Nanocellulose-Based Membranes for Water Purification
Kapitel i bok, 2019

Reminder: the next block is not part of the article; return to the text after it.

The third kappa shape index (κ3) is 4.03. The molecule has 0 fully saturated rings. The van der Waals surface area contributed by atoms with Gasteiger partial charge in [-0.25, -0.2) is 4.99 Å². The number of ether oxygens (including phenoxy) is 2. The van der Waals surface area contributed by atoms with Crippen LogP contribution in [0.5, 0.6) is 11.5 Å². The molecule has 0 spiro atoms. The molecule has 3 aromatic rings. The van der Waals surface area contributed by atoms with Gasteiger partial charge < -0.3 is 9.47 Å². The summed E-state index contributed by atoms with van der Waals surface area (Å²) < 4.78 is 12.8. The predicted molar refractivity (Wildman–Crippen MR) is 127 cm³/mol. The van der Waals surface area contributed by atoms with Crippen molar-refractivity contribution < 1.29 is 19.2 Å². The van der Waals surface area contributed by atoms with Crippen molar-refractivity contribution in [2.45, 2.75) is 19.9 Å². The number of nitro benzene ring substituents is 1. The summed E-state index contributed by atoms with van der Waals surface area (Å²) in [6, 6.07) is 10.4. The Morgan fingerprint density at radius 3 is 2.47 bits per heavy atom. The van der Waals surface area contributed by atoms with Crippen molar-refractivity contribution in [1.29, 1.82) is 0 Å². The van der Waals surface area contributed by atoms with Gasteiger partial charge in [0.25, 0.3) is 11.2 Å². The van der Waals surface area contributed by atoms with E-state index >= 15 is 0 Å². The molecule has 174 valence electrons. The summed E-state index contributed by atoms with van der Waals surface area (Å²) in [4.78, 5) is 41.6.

Scarcity and contamination of worldwide drinking water demand advanced, effective water purification methodologies. Eliminating numerous contaminants, such as heavy metals, toxic textile dyes, pesticides, oil, and other industrial, as well as agricultural, wastes, from water has become a serious concern because of their adverse effects on human health and the ecosystem. Recently, developments in nanoscience and nanotechnology propose that several of the present problems relating to water quality could be greatly reduced by using nanomaterials because of their good adsorption efficiency, higher surface area, and greater active sites for interaction with contaminants in water. In this context, nanocellulose is the most abundant and renewable polymer available globally and consists of repeating β-d-glucopyranose units covalently linked through acetal functions between the hydroxyl groups of C4 and C1 carbon atoms that provide it chirality and reactivity properties. Nanocellulose is a fascinating material for practical applications because it is cost-effective, is renewable, and can be handled at huge scale using conventional wood industry techniques. Nanocellulose is a valuable filtration material because it is affordable, sustainable, inert, and stable at a broad range of pH/ionic strength. Moreover, the abundant availability of the surface hydroxyl groups on the nanocellulose facilitates various surface chemistries that can be explored for targeting various contaminants in water. This chapter covers the recent developments and literature of nanocellulose in the field of water purification.